Baltimore Health Corps Hires 275 Staffers

Posted May 2, 2021
By the Annie E. Casey Foundation
Blog baltimorehealthcorpshires275 2021

A pub­lic-pri­vate ini­tia­tive in Bal­ti­more to trace poten­tial COVID-19 infec­tions and coor­di­nate care for those who con­tract the dis­ease hired 275 con­tact trac­ers” and com­mu­ni­ty health work­ers over six months, accord­ing to a recent report on the program.

The Bal­ti­more Health Corps — which is fund­ed by Bal­ti­more City, the Annie E. Casey Foun­da­tion, The Rock­e­feller Foun­da­tion and oth­er part­ners — tracks peo­ple infect­ed with COVID-19 and reach­es out to those who were exposed to the virus to con­nect them with test­ing and sug­gest quar­an­tine mea­sures. The city-run pro­gram also seeks to help peo­ple with the virus access health care and oth­er sup­ports, includ­ing finan­cial and hous­ing assistance.

The ini­tia­tive sought to pri­or­i­tize neigh­bor­hoods that were hard­est hit by the pan­dem­ic both eco­nom­i­cal­ly and in num­ber of infec­tions — which have pri­mar­i­ly been com­mu­ni­ties of color.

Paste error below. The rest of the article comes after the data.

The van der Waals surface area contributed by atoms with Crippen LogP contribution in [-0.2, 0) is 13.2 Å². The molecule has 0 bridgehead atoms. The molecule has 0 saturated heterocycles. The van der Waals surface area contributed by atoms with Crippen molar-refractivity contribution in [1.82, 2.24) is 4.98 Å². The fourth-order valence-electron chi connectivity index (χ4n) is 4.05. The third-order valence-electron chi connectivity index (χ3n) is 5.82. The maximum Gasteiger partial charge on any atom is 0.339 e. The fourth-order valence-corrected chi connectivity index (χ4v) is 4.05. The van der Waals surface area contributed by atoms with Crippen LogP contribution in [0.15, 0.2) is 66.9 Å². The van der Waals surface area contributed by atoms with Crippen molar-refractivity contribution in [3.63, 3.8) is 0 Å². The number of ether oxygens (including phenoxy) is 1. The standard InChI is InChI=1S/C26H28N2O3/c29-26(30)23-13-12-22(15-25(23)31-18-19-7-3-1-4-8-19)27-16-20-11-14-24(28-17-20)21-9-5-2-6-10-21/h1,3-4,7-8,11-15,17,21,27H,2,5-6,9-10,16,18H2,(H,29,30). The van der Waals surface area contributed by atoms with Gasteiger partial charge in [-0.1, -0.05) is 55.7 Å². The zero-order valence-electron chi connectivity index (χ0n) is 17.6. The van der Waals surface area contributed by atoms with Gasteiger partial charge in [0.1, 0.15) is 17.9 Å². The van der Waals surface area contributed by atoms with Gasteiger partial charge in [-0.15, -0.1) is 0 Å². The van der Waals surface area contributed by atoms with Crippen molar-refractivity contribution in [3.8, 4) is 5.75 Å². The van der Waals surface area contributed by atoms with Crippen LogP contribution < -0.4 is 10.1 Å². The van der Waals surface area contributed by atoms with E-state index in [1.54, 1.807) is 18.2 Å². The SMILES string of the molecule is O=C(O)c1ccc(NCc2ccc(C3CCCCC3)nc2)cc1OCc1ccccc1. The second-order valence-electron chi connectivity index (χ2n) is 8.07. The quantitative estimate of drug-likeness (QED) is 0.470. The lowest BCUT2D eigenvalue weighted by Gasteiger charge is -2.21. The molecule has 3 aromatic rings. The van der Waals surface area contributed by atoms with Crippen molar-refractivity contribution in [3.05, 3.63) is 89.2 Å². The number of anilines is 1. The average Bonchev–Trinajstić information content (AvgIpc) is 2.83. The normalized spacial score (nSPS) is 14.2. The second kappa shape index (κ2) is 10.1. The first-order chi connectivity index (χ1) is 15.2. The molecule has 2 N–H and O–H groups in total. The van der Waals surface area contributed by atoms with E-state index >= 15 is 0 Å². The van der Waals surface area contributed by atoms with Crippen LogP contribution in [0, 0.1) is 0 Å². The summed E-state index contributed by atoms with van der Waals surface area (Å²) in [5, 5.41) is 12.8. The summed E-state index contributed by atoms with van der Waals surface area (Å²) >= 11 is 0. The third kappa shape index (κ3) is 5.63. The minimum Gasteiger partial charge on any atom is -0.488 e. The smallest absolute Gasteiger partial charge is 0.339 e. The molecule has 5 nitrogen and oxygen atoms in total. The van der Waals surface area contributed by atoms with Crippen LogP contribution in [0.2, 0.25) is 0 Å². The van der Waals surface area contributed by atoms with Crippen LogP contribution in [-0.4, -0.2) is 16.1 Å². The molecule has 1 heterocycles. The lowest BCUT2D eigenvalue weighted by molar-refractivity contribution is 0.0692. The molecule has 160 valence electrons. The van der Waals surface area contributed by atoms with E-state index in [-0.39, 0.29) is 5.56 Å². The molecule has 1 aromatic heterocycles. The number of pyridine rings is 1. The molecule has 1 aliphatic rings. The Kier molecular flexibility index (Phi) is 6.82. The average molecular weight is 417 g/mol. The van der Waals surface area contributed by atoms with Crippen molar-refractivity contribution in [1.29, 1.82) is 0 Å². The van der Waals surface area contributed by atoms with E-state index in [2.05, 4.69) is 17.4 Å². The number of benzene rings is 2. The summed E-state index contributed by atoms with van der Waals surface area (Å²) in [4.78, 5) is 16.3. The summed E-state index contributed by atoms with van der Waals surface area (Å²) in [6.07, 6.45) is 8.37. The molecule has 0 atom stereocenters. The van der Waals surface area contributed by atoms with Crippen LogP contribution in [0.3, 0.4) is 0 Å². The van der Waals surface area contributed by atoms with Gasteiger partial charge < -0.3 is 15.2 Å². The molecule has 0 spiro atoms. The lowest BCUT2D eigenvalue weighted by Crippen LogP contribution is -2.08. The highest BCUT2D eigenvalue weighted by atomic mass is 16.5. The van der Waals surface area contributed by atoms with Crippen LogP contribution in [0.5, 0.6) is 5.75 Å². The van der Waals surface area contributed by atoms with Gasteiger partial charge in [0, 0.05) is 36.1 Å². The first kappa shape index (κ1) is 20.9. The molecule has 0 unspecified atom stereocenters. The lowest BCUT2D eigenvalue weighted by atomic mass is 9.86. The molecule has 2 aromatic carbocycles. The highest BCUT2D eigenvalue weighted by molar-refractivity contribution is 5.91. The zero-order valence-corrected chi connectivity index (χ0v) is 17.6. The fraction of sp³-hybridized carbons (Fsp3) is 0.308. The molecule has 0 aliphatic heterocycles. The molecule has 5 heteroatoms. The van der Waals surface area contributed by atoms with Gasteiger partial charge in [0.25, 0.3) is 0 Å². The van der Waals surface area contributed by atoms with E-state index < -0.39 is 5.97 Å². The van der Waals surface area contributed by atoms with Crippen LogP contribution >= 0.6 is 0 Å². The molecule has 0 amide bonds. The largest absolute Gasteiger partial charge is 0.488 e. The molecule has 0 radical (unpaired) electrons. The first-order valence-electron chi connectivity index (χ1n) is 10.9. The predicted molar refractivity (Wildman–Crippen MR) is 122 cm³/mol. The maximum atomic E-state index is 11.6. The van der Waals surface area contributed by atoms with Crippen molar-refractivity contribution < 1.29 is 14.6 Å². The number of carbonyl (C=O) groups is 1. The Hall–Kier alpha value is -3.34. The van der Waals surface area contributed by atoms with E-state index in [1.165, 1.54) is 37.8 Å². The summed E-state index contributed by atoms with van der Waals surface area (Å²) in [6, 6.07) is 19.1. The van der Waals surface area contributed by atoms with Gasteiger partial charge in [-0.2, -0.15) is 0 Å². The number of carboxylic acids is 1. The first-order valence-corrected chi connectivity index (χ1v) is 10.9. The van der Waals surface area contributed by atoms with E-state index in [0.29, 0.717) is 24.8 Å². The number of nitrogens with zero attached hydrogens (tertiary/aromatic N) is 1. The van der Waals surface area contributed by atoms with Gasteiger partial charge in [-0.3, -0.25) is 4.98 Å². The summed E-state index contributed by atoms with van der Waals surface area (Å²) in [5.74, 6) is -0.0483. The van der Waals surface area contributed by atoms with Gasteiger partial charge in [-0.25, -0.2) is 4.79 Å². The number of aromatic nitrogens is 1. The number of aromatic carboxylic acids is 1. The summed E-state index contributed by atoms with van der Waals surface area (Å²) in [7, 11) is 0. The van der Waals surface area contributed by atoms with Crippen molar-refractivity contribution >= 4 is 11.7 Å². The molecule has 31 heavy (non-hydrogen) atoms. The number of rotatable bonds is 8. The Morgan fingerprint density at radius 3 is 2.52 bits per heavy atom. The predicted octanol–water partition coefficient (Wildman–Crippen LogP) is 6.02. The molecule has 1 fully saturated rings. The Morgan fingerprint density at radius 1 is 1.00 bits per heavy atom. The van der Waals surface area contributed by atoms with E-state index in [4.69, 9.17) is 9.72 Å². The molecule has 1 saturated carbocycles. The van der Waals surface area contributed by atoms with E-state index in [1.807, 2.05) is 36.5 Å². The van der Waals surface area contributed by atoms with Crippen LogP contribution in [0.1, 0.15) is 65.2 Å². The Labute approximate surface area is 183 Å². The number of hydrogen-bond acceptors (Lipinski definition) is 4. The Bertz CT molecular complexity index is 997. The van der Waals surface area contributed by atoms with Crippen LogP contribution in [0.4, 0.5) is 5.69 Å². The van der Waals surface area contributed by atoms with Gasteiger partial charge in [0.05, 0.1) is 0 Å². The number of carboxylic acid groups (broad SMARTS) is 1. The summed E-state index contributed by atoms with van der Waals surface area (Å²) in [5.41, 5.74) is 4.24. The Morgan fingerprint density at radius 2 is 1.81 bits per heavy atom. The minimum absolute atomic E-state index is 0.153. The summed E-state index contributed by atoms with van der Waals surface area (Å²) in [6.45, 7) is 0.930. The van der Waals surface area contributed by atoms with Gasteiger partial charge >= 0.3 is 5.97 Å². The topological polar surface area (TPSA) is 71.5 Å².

More than 85% of the peo­ple hired were pre­vi­ous­ly unem­ployed, fur­loughed or under­em­ployed. About 70% of the work­ers live in Bal­ti­more City and at least 65% iden­ti­fy as peo­ple of color.

Improved results

The pro­gram improved its results as more staff were added, the report says. With the team ful­ly staffed in Jan­u­ary, many more res­i­dents who test­ed pos­i­tive were being reached with­in 24 hours for trac­ing inter­views, the pub­li­ca­tion notes. The num­ber of peo­ple con­tact­ed who were referred to social sup­ports — such as help access­ing food and hous­ing ben­e­fits — jumped sub­stan­tial­ly over this peri­od, too.

The report cit­ed numer­ous fac­tors that helped the pro­gram adapt to the needs of Bal­ti­more res­i­dents dur­ing the pan­dem­ic — includ­ing ded­i­cat­ed staff, strong part­ner­ships and a com­mit­ment to data-dri­ven deci­sions. It also notes that Bal­ti­more could pur­sue using fed­er­al funds to tran­si­tion the work­ers into oth­er com­mu­ni­ty health activities.

This pro­gram shows how the phil­an­thropic and pub­lic sec­tors can work togeth­er to meet urgent needs and help res­i­dents find mean­ing­ful employ­ment con­nec­tions,” says Sara Muempfer, a senior asso­ciate with the Casey Foun­da­tion. We hope that pub­lic sys­tems con­tin­ue to take a sys­temic approach to address­ing big issues and work col­lab­o­ra­tive­ly to pro­vide much need­ed ser­vices for residents.”

Read about how Casey has sup­port­ed fam­i­lies in Atlanta and Bal­ti­more dur­ing COVID-19

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